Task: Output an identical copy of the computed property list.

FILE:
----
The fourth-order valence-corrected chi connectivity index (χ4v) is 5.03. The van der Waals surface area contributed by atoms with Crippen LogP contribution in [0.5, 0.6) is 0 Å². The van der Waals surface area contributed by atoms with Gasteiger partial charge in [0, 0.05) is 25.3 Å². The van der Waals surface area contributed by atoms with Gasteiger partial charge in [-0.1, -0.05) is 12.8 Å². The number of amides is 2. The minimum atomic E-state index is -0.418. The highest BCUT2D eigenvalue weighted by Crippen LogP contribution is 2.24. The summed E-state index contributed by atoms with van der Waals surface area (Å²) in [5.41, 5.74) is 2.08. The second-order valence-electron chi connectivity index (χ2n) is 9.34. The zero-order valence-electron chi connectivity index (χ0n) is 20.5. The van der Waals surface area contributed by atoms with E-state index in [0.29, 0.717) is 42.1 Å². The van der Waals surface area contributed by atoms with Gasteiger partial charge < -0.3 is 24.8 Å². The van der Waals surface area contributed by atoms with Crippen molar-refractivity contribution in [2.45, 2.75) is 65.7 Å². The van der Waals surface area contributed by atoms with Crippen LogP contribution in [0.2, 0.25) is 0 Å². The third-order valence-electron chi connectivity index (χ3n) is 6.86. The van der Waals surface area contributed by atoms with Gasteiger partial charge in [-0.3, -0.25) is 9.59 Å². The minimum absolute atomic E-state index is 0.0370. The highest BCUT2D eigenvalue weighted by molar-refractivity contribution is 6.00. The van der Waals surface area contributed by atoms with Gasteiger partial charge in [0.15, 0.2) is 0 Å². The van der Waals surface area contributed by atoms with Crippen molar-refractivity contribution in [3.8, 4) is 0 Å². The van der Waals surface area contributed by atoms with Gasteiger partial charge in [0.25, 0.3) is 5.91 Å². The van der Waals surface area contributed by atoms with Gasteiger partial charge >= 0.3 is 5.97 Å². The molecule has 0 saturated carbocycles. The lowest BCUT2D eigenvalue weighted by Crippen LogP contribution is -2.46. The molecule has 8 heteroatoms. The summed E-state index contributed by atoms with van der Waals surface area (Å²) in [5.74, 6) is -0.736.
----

The fourth-order valence-corrected chi connectivity index (χ4v) is 5.03. The van der Waals surface area contributed by atoms with Crippen LogP contribution in [0.5, 0.6) is 0 Å². The van der Waals surface area contributed by atoms with Gasteiger partial charge in [0, 0.05) is 25.3 Å². The van der Waals surface area contributed by atoms with Gasteiger partial charge in [-0.1, -0.05) is 12.8 Å². The number of amides is 2. The minimum atomic E-state index is -0.418. The highest BCUT2D eigenvalue weighted by Crippen LogP contribution is 2.24. The summed E-state index contributed by atoms with van der Waals surface area (Å²) in [5.41, 5.74) is 2.08. The second-order valence-electron chi connectivity index (χ2n) is 9.34. The zero-order valence-electron chi connectivity index (χ0n) is 20.5. The van der Waals surface area contributed by atoms with E-state index in [0.29, 0.717) is 42.1 Å². The van der Waals surface area contributed by atoms with Gasteiger partial charge < -0.3 is 24.8 Å². The van der Waals surface area contributed by atoms with Crippen molar-refractivity contribution in [2.45, 2.75) is 65.7 Å². The van der Waals surface area contributed by atoms with Crippen LogP contribution in [0.2, 0.25) is 0 Å². The third-order valence-electron chi connectivity index (χ3n) is 6.86. The van der Waals surface area contributed by atoms with Gasteiger partial charge in [-0.3, -0.25) is 9.59 Å². The minimum absolute atomic E-state index is 0.0370. The highest BCUT2D eigenvalue weighted by molar-refractivity contribution is 6.00. The van der Waals surface area contributed by atoms with Gasteiger partial charge in [0.15, 0.2) is 0 Å². The van der Waals surface area contributed by atoms with Crippen molar-refractivity contribution in [3.8, 4) is 0 Å². The van der Waals surface area contributed by atoms with Gasteiger partial charge in [0.25, 0.3) is 5.91 Å². The van der Waals surface area contributed by atoms with Gasteiger partial charge >= 0.3 is 5.97 Å². The molecule has 0 saturated carbocycles. The lowest BCUT2D eigenvalue weighted by Crippen LogP contribution is -2.46. The molecule has 8 heteroatoms. The summed E-state index contributed by atoms with van der Waals surface area (Å²) in [5.74, 6) is -0.736.